August 6th, 2010 by Editor
The Army is stepping up its efforts in the data consolidation initiative with APC2 – the Army Private Cloud – aiming to reduce its number of data centers from 200 to less than 20. The private cloud environment is aimed at reducing costs and energy use while improving the Army’s cybersecurity posture and speed of innovation as well as a push for quick and flexible deployment of apps and increased uptime.
The DMTF (formerly known as the Distributed Management Task Force) that focuses on developing standards around cloud computing recently issued two documents: “Architecture for Managing Clouds” and “Use Cases and Interactions for Managing Clouds”. These documents will form the foundation of the DMTF’s ongoing cloud standards work. The documents were produced by DMTF’s Open Cloud Standards Incubator, formed in April 2009 to address the need for open management standards for cloud computing.
While healthcare is often seen as lagging when it comes to adopting new IT, it does not seem to be the case with the cloud. Accenture reports that healthcare organizations are looking toward cloud computing at nearly the same rates as other sectors:
– 32% of decision makers said they are using cloud applications (32% in manufacturing, 29% in education and 35% in retail)
– 73% are planning to move more applications to the cloud (75% in technology and government sectors)
Accenture sites cost savings, economies of scale and privacy (yes privacy) as the motivators, noting that cloud providers typically offer more robust security “than is available in-house. Cloud players’ livelihood is protecting data.” Dadong Wan, Accenture.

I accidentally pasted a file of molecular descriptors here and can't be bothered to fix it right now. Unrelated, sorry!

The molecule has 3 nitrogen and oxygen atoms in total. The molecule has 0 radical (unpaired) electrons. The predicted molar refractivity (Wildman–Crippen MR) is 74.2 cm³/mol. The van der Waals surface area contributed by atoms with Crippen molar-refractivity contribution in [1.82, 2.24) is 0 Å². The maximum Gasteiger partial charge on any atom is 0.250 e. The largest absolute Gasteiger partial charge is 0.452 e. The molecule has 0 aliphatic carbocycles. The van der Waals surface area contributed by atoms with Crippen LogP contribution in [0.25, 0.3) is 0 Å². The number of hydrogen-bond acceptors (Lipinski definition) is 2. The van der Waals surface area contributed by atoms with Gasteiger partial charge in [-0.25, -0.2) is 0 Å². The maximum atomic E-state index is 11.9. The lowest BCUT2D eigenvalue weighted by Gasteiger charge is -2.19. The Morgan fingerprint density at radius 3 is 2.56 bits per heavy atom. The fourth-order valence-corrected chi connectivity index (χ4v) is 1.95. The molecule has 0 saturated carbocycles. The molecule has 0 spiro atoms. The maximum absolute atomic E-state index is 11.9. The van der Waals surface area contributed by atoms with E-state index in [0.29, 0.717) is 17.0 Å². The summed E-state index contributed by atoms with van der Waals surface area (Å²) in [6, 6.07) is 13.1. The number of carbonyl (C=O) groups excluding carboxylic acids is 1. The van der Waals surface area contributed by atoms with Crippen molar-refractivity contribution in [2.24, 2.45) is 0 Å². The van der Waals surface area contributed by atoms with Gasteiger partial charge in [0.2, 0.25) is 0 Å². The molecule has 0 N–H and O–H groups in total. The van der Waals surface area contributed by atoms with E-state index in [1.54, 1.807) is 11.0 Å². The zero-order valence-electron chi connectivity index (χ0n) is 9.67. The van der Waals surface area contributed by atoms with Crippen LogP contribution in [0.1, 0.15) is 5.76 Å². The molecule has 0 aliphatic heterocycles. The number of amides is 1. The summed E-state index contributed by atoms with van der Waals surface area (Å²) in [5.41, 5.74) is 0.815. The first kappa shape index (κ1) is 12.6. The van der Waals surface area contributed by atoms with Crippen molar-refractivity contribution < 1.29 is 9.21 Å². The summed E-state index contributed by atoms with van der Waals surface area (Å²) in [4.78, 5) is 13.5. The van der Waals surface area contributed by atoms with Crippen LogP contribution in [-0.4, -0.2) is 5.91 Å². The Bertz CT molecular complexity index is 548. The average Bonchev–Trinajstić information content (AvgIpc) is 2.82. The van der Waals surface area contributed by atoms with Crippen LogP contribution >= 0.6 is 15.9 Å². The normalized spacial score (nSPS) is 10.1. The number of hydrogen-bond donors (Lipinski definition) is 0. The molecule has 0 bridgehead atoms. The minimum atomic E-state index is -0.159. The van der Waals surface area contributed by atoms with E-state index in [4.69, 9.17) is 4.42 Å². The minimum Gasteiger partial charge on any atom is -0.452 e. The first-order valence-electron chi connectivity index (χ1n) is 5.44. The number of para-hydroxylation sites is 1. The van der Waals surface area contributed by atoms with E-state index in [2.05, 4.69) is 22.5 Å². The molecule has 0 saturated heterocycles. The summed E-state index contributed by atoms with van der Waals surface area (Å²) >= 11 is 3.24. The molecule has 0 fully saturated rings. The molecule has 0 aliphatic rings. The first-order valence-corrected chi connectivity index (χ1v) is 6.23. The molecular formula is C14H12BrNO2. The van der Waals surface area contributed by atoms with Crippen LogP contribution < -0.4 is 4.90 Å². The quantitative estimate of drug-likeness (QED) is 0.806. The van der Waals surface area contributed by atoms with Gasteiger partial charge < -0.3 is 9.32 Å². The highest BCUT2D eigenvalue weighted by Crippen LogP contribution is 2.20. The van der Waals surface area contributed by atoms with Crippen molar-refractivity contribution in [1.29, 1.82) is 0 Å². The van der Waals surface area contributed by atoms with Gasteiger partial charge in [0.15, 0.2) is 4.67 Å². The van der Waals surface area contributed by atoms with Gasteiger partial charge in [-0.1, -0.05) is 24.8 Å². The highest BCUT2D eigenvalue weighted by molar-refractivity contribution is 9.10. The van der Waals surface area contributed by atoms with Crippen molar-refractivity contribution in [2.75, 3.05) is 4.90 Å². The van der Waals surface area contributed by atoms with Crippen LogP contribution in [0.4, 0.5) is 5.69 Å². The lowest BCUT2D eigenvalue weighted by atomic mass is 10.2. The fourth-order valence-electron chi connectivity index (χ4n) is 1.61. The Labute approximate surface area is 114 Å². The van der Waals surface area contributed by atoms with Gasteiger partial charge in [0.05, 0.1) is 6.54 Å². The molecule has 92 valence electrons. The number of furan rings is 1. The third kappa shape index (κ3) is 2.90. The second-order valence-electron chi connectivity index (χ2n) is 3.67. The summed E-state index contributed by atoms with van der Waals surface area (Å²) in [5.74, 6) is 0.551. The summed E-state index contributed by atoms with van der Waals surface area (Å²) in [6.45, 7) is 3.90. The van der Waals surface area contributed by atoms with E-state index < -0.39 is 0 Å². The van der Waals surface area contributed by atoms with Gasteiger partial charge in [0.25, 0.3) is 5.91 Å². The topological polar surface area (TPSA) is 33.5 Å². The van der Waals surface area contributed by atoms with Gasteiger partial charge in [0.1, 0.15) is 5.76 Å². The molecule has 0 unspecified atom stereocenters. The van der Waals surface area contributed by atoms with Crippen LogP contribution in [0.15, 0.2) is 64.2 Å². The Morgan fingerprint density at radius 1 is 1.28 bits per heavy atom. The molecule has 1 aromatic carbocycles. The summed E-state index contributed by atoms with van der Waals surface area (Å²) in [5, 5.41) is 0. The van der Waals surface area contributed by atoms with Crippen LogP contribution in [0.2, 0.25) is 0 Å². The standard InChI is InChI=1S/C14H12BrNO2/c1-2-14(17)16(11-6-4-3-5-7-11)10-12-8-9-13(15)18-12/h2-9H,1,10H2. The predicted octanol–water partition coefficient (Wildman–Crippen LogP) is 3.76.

A new report this week from Forrester discusses the “coming upheaval in tech services” and the effect of the cloud and the rise new technology has on traditional service providers who rely on consulting and multi-year contracts. The report details how “The worst economic downturn in 70 years coupled with the technology change of cloud computing and software-as-a-service (SaaS) undermines the future validity of traditional IT services business models,” according to report authors John McCarthy and Pascal Matzke. “While many service provider strategists recognize that some form of change is coming, it’s unclear how the disruption will play out or what the scale of the impact will be.”
IT consultants will have nothing to worry about though, even if the $450 billion market dips a bit in the coming years. CIOs can anticipate lower IT costs on as-a-service solutions for infrastructure and software, but the analysts predict that costs will return-at a higher percentage, as CIOs come to rely more on the vendors for higher-value cloud services and support.Tagged with: cloud computing, Federal IT